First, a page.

What to do when your conscience shows up

Temptation by definition is, well, tempting. Every one of us has had the feeling. To take something we crave, that isn’t ours. Or to say something to convince someone to do something that benefits us more than themselves. There are any number of desires we can act on for our gratification. And even if we’re sure no one will find out about it, we resist.

That’s your conscience, and it is powerful. 

People without a conscience, or who ignore it, do cruel and hurtful things. If caught in the act, they risk permanent damage to their integrity and reputation. At some level, how others view your actions is all you have.

Charlie Sheen doesn’t have a conscience. Neither did Hitler or the gunman in the Pulse nightclub attack.  These guys could care less about the consequences of their actions.  Trump seems so preoccupied with what people think of him he is willing to do almost anything. His behavior includes ignoring his conscience to advance his agenda. I wonder about his commitment. Hillary seemed to want the highest office in our land. The problem is how she might have used it. Some of her actions define a lack of conscience. The email scandal is a perfect example.

The mere mention of the word conscience conjures up the word guilt. Freud and Nietzsche had their thoughts on guilt and conscience. I don’t want to go down the road of id, ego, and superego. I am just not educated enough to do that. What I can do though is show some practical examples of the use and misuse of conscience in business.

I am conscious of who I work and associate with in the corporate world and life. I take great care to curate a team that has high character. My teams have a conscience related to their business dealings. In short, they have to know the difference between right and wrong.

I often stress the importance of pricing integrity as clients and prospects talk to each other. If the devil pops up on your shoulder and whispers,”it’s ok to price inconsistently” that it wrong. Especially if the deal is similar to another, and you are charging a higher rate. You will get caught. Listen to the angel on your other shoulder. She knows what is best.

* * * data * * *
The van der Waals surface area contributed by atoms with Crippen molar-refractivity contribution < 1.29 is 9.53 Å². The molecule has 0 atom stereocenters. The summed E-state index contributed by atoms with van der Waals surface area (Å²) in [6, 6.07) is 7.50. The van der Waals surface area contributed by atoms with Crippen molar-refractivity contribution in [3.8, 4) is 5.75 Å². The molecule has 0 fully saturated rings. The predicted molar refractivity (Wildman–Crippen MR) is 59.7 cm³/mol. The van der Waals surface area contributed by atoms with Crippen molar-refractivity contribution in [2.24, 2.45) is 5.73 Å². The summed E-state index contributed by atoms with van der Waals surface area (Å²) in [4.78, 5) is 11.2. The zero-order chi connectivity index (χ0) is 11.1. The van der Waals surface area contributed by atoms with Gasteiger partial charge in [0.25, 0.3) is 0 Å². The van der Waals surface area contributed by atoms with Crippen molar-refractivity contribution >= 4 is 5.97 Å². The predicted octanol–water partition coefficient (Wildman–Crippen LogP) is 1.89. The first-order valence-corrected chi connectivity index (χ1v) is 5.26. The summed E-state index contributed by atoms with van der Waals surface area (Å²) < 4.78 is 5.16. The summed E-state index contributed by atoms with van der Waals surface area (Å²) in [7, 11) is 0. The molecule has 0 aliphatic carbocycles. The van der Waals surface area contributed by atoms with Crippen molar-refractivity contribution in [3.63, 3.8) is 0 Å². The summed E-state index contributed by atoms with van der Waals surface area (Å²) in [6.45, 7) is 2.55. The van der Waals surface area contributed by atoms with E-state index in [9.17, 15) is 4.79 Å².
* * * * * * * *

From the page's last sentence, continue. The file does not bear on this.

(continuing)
your-conscious

I have been around software sales and marketing for a long time. I have seen demos of real products that were in production. I also have seen fake demos that were slicker than the production offering. As long as there is disclosure, I have no problem with it. Many years ago I left a firm who demoed without setting this expectation. There was so much smoke and mirrors the pre-sales consultant believed his bullshit. Over time, the company was shut down.

Expense management is everyone’s responsibility in your business. For the past eight years, we have had an interest rate problem. Low rates make it harder to make money in the financial sector where I work. So, expenses are under a lot of scrutiny. If they are not it is only a matter of time for layoffs to start. I have seen guys get fired for booking their personal vacations and expensing them to the company. Are you kidding me? This cavalier entitlement attitude has to go. 

So how do you ensure you are running with the right crowd?

One option is to start a company from scratch. That is not easy. Also, you can only hire people you know and have worked with other places. While that is hard to it is what I do for critical positions. I keep my most trusted people in my network updated on what I am doing, then one day I pick up the phone with an opportunity.

I am doing this now as I search for the next place to hang my hat. However, I know that joining a new business always feels great in the beginning. When the honeymoon ends, you can assess the situation. What kind of shop did you join? Do they have a conscience?

Next, you have two and only two options, and they are to stay or go. If you aren’t comfortable with the company and how it does business, you have a chance to bring on change. Change is unlikely unless you are in a senior position and have the backing of the BOD, but it is an option. If successful in turning the company around you will have a hell of a business success story.  Your next employer will dole out the money to entice you to join them.

If you decide you are not a good fit for the company, it is likely you will choose to take your talents somewhere else. At the next place, you have the chance to fit in and be comfortable. Also, your likelihood of success will increase. Most importantly, you will be able to sleep at night, with a clear conscience. 

Like a fork is the road, when your conscience shows up. Take it. 

My best, Chris

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About the author: Christian J. Farber and wife Susan live in Tinton Falls, NJ. Their home is near the shore where they spend a lot of time at the beach with their three boys. Chris is a featured and contributing author on many social media platforms. These include The Huffington Post, Good Men Project and LinkedIn. Chris has had a long career in Marketing and Sales. He is a visionary thinker on business development. Chris has a reputation for building high-performing marketing and sales teams. His unique management style focuses on allowing people to perform without pressure or interference. Chris led many successful teams and performed transformation work at State Street Bank. Further, he has had success at start-up companies like Albridge Solutions. At Albridge, Chris was an early employee and helped lead the company’s dramatic growth. Albridge, acquired by PNC Bank in 2008 for more than $300 million, is now a unit of The Bank of New York.

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